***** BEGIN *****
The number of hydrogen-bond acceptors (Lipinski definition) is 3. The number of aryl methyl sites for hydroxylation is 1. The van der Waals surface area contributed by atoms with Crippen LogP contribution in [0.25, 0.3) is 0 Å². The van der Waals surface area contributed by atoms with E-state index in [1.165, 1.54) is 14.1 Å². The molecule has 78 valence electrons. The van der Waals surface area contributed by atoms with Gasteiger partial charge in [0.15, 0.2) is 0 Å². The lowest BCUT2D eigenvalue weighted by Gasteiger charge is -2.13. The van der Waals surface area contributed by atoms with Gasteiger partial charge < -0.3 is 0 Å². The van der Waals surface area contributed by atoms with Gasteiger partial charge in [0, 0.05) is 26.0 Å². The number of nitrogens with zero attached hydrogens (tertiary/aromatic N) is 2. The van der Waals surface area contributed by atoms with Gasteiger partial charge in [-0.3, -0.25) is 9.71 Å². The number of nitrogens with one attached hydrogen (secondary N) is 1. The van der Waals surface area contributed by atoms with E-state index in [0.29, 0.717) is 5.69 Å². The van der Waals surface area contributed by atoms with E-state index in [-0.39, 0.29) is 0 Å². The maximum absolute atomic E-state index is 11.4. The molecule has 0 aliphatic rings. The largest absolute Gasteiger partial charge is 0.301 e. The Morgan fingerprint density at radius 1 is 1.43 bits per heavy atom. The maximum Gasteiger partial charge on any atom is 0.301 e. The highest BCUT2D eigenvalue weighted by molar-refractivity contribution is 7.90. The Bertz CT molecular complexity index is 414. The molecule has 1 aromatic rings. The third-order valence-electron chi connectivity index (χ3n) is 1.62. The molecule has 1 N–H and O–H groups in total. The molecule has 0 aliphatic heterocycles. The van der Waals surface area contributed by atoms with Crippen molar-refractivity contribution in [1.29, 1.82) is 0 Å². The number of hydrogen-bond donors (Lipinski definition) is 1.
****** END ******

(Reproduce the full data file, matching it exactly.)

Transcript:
The number of hydrogen-bond acceptors (Lipinski definition) is 3. The number of aryl methyl sites for hydroxylation is 1. The van der Waals surface area contributed by atoms with Crippen LogP contribution in [0.25, 0.3) is 0 Å². The van der Waals surface area contributed by atoms with E-state index in [1.165, 1.54) is 14.1 Å². The molecule has 78 valence electrons. The van der Waals surface area contributed by atoms with Gasteiger partial charge in [0.15, 0.2) is 0 Å². The lowest BCUT2D eigenvalue weighted by Gasteiger charge is -2.13. The van der Waals surface area contributed by atoms with Gasteiger partial charge < -0.3 is 0 Å². The van der Waals surface area contributed by atoms with Gasteiger partial charge in [0, 0.05) is 26.0 Å². The number of nitrogens with zero attached hydrogens (tertiary/aromatic N) is 2. The van der Waals surface area contributed by atoms with Gasteiger partial charge in [-0.3, -0.25) is 9.71 Å². The number of nitrogens with one attached hydrogen (secondary N) is 1. The van der Waals surface area contributed by atoms with E-state index in [0.29, 0.717) is 5.69 Å². The van der Waals surface area contributed by atoms with E-state index in [-0.39, 0.29) is 0 Å². The maximum absolute atomic E-state index is 11.4. The molecule has 0 aliphatic rings. The largest absolute Gasteiger partial charge is 0.301 e. The Morgan fingerprint density at radius 1 is 1.43 bits per heavy atom. The maximum Gasteiger partial charge on any atom is 0.301 e. The highest BCUT2D eigenvalue weighted by molar-refractivity contribution is 7.90. The Bertz CT molecular complexity index is 414. The molecule has 1 aromatic rings. The third-order valence-electron chi connectivity index (χ3n) is 1.62. The molecule has 1 N–H and O–H groups in total. The molecule has 0 aliphatic heterocycles. The van der Waals surface area contributed by atoms with Crippen molar-refractivity contribution in [1.29, 1.82) is 0 Å². The number of hydrogen-bond donors (Lipinski definition) is 1.